Strength of weak ties: Network, intermediary and Governance in Sonitpur District of Assam



Society where commodities and services are not equitably distributed, people have little choice(s) but to opt for informal ways to communicate their necessities and urgencies to the concerned authorities or department of the government. To available their exigencies, many communities, owing to desperation look to bypass any bureaucratic protractions. As a result, it entails linkages and seeking help of the intermediaries toprocure the entitlements and government schemes. In most parts of the country such informal connections with the authorities in primary strata of governance i.e Gram Panchayat office become inevitable for the people to avail any government aides and entitlements. These includes: PDS, housing, and maternity benefit schemes, too. This informal association gradually translates into a nexus closely knitted around religion, ethnicity or community allegiance. Even though petty corruption results payment to the intermediaries (dalaal); naïve villagers are willing to have accesses to various welfare services both in the government offices and the PRI’S. The present study is committed to analyze specific ways, means and mechanism that people adopts to reach out to the immediate institutions of governance at the local level in their everyday life. To procure primary data for an authentic field based study, the people of Sonitpur district of Assam is referred to as the primary source of quantitative reference, here. The study tries to examine the everyday form of transaction between the state and its subjects. The role and influence of such informal association in the exercise of the interaction between the state and its people, role of intermediaries and bio politics of the post-modern state in terms of governance and administration are duly paid attention. The study tries to understand these states of affairs in the context of diurnal occupations of the two government offices of the Sonitpur district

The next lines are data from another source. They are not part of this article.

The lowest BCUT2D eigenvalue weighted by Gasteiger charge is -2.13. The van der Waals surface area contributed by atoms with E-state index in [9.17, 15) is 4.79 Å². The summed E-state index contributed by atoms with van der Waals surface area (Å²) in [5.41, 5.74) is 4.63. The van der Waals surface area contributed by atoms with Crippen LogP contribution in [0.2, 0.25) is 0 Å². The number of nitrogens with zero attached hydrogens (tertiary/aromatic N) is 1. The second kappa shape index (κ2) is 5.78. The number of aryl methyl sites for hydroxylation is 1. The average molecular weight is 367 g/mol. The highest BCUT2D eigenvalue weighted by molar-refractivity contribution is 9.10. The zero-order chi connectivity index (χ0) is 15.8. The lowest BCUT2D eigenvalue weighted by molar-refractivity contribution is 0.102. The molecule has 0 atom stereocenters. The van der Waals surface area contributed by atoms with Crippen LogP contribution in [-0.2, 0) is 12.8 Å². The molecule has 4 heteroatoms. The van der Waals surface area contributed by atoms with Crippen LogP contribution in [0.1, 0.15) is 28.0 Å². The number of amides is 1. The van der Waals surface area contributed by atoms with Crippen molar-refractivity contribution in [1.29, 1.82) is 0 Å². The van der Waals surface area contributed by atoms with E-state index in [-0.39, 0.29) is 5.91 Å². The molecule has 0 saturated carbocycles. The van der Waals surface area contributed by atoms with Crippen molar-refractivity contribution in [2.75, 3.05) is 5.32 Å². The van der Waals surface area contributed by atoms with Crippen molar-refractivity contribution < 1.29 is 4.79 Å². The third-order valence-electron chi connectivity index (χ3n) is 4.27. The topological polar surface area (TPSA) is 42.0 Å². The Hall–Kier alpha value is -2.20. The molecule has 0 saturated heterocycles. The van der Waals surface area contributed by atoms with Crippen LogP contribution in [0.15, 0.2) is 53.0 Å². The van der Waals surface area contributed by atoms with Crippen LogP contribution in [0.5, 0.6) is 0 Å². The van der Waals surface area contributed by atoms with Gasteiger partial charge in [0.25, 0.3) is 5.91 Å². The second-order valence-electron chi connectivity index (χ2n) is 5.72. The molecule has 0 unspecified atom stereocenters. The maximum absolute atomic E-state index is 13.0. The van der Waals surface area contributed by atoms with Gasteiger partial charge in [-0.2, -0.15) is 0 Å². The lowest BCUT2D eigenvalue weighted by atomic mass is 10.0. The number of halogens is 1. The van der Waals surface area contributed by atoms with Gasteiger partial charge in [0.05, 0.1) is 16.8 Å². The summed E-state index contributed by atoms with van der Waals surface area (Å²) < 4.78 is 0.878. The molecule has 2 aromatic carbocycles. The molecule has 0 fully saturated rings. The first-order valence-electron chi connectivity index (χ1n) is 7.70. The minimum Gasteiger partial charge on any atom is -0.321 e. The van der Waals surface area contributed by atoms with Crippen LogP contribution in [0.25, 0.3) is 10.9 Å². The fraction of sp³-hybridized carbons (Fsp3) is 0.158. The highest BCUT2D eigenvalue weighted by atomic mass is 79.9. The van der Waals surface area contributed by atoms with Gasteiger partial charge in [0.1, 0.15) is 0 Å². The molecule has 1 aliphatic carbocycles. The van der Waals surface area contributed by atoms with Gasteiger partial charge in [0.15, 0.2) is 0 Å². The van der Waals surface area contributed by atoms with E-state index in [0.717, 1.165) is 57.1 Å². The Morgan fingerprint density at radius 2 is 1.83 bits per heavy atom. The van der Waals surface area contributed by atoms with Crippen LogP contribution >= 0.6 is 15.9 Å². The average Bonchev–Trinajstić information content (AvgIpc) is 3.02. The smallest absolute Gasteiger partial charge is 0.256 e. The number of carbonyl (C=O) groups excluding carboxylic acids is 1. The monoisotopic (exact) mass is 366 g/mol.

Governance, intermediaries, public services, public administration, state, social networks

Paper Details
IssueIssue 8